Kit article

Why does an individual become a teacher, and what is their number one priority? Is it to pass on knowledge of something that they are passionate about? Is it to give youngsters the best possible opportunities to fulfil their potential? I can’t speak for every single teacher. However, from my own experience, is that while passion and aspiration-raising are significant parts of a teacher’s identity, nurturing and protecting young people is fundamental. This loco-parentis aspect of the job is called ‘safeguarding’.

Through various jobs in education, I’m pretty clued up on safeguarding practice and policy. When I combine this with my experience working in the climate science sector, it is very clear to me that climate change is a safeguarding issue. I have laid out my case via teachers conferences, radio and podcast appearances, articles and blog posts. Our students are being directly affected by the impacts of the climate crisis, and the growing robustness of climate attribution science is one source of evidence that this is the case.

One of those impacts is on our mental health. But what about our children? In March 2021, a report titled The Rise of Eco-Anxiety was released by Force of Nature, a non-profit that works to empower young people to ‘climate agency’. Responses from over 500 students in 52 countries saw that over 70% experienced a ‘feeling of hopelessness when they thought about climate change’. Poor mental health as a result of environmental degradation and climate change is real.

In the recent Intergovernmental Panel on Climate Change (IPCC) report on climate change impacts, the impact on mental health was assessed the first time in such a comprehensive scientific report. This is not just climate anxiety, but this also the trauma due to suffering directly from the impacts of climate change.

While the both the IPCC’s report and the Rise of Eco-Anxiety report seem to set a depressing scene, the latter’s key message reflects Force of Nature’s aim to “help young people shift out of anger, anxiety, frustration and despair; toward feelings of agency, determination, community and vision.” And for me and many other educators, this is a way forward to both fulfil our safeguarding duties and fight back against the climate crisis; to help children embrace their anxiety and counter the ‘doom narrative’ with hopeful messages and examples of positivity. Here are a few ideas.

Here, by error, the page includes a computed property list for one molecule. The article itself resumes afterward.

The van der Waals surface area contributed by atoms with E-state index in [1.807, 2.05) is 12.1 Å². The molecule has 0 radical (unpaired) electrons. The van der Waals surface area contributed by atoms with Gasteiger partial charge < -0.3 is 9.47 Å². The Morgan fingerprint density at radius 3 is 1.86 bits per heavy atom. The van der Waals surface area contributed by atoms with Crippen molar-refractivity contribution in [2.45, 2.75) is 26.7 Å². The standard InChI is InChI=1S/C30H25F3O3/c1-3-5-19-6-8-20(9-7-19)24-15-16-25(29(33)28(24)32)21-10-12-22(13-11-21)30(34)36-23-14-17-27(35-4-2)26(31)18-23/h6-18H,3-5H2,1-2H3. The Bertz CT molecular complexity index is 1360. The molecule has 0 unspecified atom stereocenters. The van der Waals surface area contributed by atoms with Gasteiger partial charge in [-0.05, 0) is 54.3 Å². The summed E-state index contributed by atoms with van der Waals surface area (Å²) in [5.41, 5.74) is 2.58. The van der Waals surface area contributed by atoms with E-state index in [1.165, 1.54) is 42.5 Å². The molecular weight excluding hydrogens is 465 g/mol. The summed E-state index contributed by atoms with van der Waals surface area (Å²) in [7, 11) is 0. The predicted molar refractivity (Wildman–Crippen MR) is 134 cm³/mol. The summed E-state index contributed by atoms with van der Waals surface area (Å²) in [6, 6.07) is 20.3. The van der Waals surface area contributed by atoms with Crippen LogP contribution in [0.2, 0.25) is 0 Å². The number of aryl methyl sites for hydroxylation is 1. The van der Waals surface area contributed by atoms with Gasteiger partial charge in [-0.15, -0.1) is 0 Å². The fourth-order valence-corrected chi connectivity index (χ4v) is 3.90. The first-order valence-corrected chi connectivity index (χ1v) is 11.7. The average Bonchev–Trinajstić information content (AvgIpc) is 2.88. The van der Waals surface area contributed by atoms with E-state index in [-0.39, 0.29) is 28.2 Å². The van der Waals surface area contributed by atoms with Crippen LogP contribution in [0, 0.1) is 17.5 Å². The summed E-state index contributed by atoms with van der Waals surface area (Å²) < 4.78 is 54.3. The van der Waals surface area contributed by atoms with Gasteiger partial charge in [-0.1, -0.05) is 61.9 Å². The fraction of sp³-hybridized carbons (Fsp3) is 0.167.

Teaching our youngsters all the actions an individual can take to ‘do their part’ seems par for the course. But this alone can be counterproductive. What if a particular student has the willingness but not the agency? What if one does not have the levels of privilege needed to act? Perhaps their household has financial difficulties, or they don’t feel comfortable challenging people at home to make changes. This can lead to further anxiety and guilt. To counter this, it’s important for teachers to help students understand that being fallible and imperfect in our response is okay, just like being anxious is okay. When providing a list of potential actions, students should evaluate not just their willingness and desire to perform each one, but also evaluate their capability to do so. Students should feel they don’t need to disclose why they don’t or can’t have a go at an action. Having a safe classroom environment will allow students to offer up their thoughts if they so wish. Schools which have an ethos and culture which promotes healthy discussion and exploration of ‘privilege’ itself will find this approach far less challenging.